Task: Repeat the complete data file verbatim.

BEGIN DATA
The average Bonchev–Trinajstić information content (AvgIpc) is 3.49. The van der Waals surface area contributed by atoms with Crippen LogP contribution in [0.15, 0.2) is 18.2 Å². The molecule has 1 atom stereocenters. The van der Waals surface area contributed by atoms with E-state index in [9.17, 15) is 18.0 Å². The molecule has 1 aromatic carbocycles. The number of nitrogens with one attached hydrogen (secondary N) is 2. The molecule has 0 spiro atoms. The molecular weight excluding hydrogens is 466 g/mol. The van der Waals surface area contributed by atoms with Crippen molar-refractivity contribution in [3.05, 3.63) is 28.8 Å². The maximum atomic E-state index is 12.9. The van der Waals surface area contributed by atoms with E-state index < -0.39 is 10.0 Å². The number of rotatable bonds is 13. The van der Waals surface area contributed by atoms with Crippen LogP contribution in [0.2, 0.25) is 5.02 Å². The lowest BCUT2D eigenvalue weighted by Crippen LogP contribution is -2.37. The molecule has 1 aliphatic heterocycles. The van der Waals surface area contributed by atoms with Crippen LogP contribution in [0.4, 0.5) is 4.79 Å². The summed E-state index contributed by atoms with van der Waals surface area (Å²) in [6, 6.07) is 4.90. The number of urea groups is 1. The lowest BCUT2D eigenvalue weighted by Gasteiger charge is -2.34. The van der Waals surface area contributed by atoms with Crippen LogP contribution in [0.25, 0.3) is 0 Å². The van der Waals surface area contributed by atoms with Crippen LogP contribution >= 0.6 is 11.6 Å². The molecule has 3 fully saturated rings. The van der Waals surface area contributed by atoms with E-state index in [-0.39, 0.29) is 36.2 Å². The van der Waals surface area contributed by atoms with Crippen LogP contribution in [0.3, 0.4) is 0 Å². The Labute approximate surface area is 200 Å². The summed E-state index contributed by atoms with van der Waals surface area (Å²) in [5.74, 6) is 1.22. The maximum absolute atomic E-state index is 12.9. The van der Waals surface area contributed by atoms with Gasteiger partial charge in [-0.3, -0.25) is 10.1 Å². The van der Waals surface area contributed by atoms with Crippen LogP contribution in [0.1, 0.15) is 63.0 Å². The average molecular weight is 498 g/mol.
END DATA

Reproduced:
The average Bonchev–Trinajstić information content (AvgIpc) is 3.49. The van der Waals surface area contributed by atoms with Crippen LogP contribution in [0.15, 0.2) is 18.2 Å². The molecule has 1 atom stereocenters. The van der Waals surface area contributed by atoms with E-state index in [9.17, 15) is 18.0 Å². The molecule has 1 aromatic carbocycles. The number of nitrogens with one attached hydrogen (secondary N) is 2. The molecule has 0 spiro atoms. The molecular weight excluding hydrogens is 466 g/mol. The van der Waals surface area contributed by atoms with Crippen molar-refractivity contribution in [3.05, 3.63) is 28.8 Å². The maximum atomic E-state index is 12.9. The van der Waals surface area contributed by atoms with E-state index < -0.39 is 10.0 Å². The number of rotatable bonds is 13. The van der Waals surface area contributed by atoms with Crippen LogP contribution in [0.2, 0.25) is 5.02 Å². The lowest BCUT2D eigenvalue weighted by Crippen LogP contribution is -2.37. The molecule has 1 aliphatic heterocycles. The van der Waals surface area contributed by atoms with Crippen LogP contribution in [0.4, 0.5) is 4.79 Å². The summed E-state index contributed by atoms with van der Waals surface area (Å²) in [6, 6.07) is 4.90. The number of urea groups is 1. The lowest BCUT2D eigenvalue weighted by Gasteiger charge is -2.34. The van der Waals surface area contributed by atoms with Crippen LogP contribution in [0.25, 0.3) is 0 Å². The van der Waals surface area contributed by atoms with Crippen LogP contribution >= 0.6 is 11.6 Å². The molecule has 3 fully saturated rings. The van der Waals surface area contributed by atoms with E-state index in [-0.39, 0.29) is 36.2 Å². The van der Waals surface area contributed by atoms with Crippen LogP contribution in [0.3, 0.4) is 0 Å². The Labute approximate surface area is 200 Å². The summed E-state index contributed by atoms with van der Waals surface area (Å²) in [5.74, 6) is 1.22. The maximum absolute atomic E-state index is 12.9. The van der Waals surface area contributed by atoms with Gasteiger partial charge in [-0.3, -0.25) is 10.1 Å². The van der Waals surface area contributed by atoms with Crippen LogP contribution in [0.1, 0.15) is 63.0 Å². The average molecular weight is 498 g/mol.